Marta took a deep breath and glanced up at the speaker’s stand. It looks like a gallows, she thought with trepidation. This must be what it’s like to face a hangman’s noose! She hesitated, but the throng of women pressing against her wouldn’t let her dilly-dally. The march’s leaders had already ascended the stairs and were waiting for her. Another deep breath gave Marta courage, and she mounted the steps. No sooner had she reached the top, than a commotion broke out behind her. Voices rose; hands clapped; women cheered. Marta looked around in time to see a figure in a flowing white gown riding bareback towards the speaker’s stand on an equally white horse whose mane flowed as freely as the woman’s dress. The staccato beat of the horse’s hooves echoed among the buildings with the sharp resonance of gun shots. Some murmured their disapproval when they realized that she was riding astride the horse like a man rather than sidesaddle, but most applauded her rebellious pose. She held a raised torch in her right hand and wore a spiked headdress and mask representing the Statue of Liberty. The getup hid her identity, but Marta knew instantly who she was and joined the women cheering her. Only Lillie Collins could make such an entrance!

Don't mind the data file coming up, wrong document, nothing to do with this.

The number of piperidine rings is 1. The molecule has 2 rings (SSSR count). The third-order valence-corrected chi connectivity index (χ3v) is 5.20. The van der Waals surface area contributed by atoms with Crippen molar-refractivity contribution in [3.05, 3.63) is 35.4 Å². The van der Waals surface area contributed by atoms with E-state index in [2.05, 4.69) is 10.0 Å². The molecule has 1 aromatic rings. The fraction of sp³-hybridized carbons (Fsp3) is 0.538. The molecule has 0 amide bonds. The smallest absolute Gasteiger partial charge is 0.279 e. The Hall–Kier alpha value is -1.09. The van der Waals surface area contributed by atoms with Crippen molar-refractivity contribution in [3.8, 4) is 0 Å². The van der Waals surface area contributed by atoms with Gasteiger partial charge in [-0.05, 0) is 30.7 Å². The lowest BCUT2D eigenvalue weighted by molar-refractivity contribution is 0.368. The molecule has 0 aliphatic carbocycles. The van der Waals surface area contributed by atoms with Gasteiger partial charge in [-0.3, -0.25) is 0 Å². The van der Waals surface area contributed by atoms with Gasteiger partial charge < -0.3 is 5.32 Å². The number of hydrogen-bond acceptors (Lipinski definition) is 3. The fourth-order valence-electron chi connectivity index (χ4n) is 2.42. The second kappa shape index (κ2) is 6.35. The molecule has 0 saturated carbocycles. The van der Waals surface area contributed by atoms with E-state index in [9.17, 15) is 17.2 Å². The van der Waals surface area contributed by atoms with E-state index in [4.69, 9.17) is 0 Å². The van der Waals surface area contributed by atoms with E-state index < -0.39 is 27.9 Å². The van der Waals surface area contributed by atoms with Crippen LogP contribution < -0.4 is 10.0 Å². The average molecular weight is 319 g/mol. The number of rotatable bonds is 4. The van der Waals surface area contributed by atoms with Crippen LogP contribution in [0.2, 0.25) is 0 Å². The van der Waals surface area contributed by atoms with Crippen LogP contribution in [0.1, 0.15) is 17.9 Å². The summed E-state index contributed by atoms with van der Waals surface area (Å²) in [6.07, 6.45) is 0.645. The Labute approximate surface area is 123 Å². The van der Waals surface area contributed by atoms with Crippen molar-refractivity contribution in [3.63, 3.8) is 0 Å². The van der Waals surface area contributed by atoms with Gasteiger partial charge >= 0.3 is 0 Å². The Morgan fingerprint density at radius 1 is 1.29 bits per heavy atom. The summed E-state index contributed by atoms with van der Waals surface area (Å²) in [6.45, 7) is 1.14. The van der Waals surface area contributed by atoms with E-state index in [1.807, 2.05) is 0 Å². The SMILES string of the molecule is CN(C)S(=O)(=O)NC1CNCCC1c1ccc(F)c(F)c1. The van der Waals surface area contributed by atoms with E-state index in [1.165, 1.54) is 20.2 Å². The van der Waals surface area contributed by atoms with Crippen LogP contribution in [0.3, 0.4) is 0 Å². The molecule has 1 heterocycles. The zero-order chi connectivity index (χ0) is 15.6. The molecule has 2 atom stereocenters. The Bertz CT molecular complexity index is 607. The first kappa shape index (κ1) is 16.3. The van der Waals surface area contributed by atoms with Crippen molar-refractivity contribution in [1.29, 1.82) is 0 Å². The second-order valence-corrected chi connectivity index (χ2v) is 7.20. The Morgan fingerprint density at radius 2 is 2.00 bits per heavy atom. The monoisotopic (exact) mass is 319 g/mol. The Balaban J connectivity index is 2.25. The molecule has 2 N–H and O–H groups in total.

The crowd parted to allow Lillie a pathway to the speaker’s stand, where she slid easily off the horse, tied the reins to a platform support, and hurried up the stairs to Marta.
“Darlin’, that was the most exhilarating ride of my life,” she exclaimed as she threw off the mask and headdress and hugged Marta. “I’ve always wanted to ride a horse down Market Street. I just never expected to do so in front of an audience like this.” She waved her hand towards the crowd of women and men who filled the street in front of the platform.
“Lillie, I’m so glad you’re here.” Marta took a handkerchief from her pocket and wiped her friend’s moist brow. She inhaled Lillie’s scent, a mixture of perfume and horse’s aroma, and marveled at her friend’s panache. “I was about to die from stage fright up here.”
“Where’s Byron?” Lillie looked around the stage for Marta‘s husband. When she spotted Herbert Cunningham, her face darkened. She leaned closer and spoke in a lowered voice. “And what’s he doing here?”